Brooks, TCPS students share work to help local residents
by By CHRISTY ARMSTRONG  Banner Staff Writer
May 05, 2013 | 973 views | 0 0 comments | 4 4 recommendations | email to a friend | print
TCPS students
STUDENTS from the Rotary Interact Club at Tennessee Christian Preparatory School give a presentation to the Bradley Sunrise Rotary Club. They were there to ask members to help “fight hunger” and support their work to raise money for The Caring Place’s “Sack Pack” program. The students had raised $700 during their first school semester as a club.
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High School students from Tennessee Christian Preparatory School and State Rep. Kevin Brooks lent their voices Thursday to share how their respective efforts were impacting the community.

The presentations were made to the Sunrise Rotary Club.

Students from the school’s Rotary Interact Club urged the Rotarians to help them fight hunger in the community. Brooks talked about how the state’s recently-finished General Assembly session had impacted the community.

The Interact Club at Tennessee Christian Preparatory School, sponsored by the Bradley Sunrise Rotary Club, began in January. The club for high school students promotes community service, and it chose to focus on assisting The Caring Place.

The Caring Place, a local nonprofit, provides resources like food and clothing to the needy in the Cleveland area.

Over the course of the club’s first semester, the students raised $700 toward the organization’s “Sack Pack” program, which provides underprivileged children in local schools with sacks of food to take home.

The students shared statistics about hunger in unison, urging their audience to help them “fight hunger.”

Interact Club president Natalie Calfee then presented the $700 check to Chelsea Long of The Caring Place.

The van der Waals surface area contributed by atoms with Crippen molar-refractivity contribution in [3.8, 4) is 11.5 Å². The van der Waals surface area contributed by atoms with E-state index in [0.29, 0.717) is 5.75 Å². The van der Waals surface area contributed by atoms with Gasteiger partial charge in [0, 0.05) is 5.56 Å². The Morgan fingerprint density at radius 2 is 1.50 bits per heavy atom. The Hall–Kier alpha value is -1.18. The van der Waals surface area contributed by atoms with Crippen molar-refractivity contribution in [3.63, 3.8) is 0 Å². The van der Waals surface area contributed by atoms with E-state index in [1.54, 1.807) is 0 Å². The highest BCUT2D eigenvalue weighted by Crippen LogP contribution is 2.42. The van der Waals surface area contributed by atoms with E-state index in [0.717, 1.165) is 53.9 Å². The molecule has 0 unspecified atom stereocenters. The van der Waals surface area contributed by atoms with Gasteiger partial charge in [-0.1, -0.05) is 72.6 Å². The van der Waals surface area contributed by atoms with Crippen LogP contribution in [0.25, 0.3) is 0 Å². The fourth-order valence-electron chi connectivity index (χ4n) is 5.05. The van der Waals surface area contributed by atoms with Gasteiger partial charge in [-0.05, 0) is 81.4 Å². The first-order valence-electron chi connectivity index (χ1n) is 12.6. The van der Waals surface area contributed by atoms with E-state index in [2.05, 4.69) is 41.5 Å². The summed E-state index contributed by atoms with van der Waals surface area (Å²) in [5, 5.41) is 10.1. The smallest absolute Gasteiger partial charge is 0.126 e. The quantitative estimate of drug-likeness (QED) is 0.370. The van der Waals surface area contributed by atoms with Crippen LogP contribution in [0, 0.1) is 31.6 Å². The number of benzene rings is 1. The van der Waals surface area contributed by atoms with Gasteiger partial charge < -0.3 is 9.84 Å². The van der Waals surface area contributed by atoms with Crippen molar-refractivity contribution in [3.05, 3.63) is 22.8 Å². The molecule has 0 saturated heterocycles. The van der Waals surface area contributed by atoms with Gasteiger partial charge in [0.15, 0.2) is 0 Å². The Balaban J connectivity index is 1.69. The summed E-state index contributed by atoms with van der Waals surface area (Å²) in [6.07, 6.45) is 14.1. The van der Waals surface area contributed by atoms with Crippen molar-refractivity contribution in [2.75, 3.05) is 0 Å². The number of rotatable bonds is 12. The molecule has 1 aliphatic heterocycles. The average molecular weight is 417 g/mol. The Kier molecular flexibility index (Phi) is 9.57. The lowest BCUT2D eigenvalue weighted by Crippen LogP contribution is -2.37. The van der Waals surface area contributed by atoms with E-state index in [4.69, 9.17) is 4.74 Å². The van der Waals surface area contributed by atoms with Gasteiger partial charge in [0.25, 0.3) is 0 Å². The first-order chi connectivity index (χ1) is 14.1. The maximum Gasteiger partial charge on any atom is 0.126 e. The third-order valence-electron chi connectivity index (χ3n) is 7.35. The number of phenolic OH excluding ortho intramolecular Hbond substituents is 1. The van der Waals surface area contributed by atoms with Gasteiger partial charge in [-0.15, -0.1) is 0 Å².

Rep. Brooks took to the podium to share about Tennessee’s most recent House General Assembly.

“Your taxes dollars are safe,” Brooks said jokingly, adding that the House not being in session meant no new legislation requiring taxpayer funding was being passed.

Brooks, who is the state House’s assistant majority leader, said he stayed really busy over the course of four months, but called his position “a wonderful opportunity to do good.”

“The most important thing we did … is balance your state budget,” Brooks said.

He shared other “highlights” of legislation that came about during the General Assembly, including a .25 percent reduction in the state’s 5.25 percent grocery tax, making it an even 5 percent.

Other tax cuts included progress toward eliminating the state’s death tax, something Brooks said should be gone by 2016.

The House also voted to raise the income exemption level of the Hall Tax on interest from bonds, stock earnings and the like for adults age 65 and older. The income exemption level was raised from $26,200 to $33,000 for single people and from $37,000 to $59,000 for people filing taxes jointly.

While Tennessee does not have a state income tax, Brooks said the Hall Tax still takes taxes out of people’s incomes.

“It’s still there. We’ve got to fix it,” Brooks said. “This mantra of ‘no income tax’ is a little bit cloudy.”

Brooks said he supported a bill to eliminate the Hall Tax entirely, but it had failed due to state budget concerns.

Other measures, including fully funding a $4 billion budget for education statewide and laws addressing issues like gang violence and human trafficking, passed. Other bills included a moratorium on property annexation and one that allowed homeschooled students to play on public school sports teams.

Brooks said the General Assembly is only allowed to pass a maximum of 15 bills per session, but he believed all the state representatives had at least one they supported introduced during that time.

He added he wanted people to know they were welcome to contact him and let him know what issues need to be addressed in the area. He said change happens when people speak up about what’s important to them.

“I can’t do anything unless you tell me,” Brooks said.

The Bradley Sunrise Rotary Club is a local community service club that meets weekly at the SkyRidge Medical Center.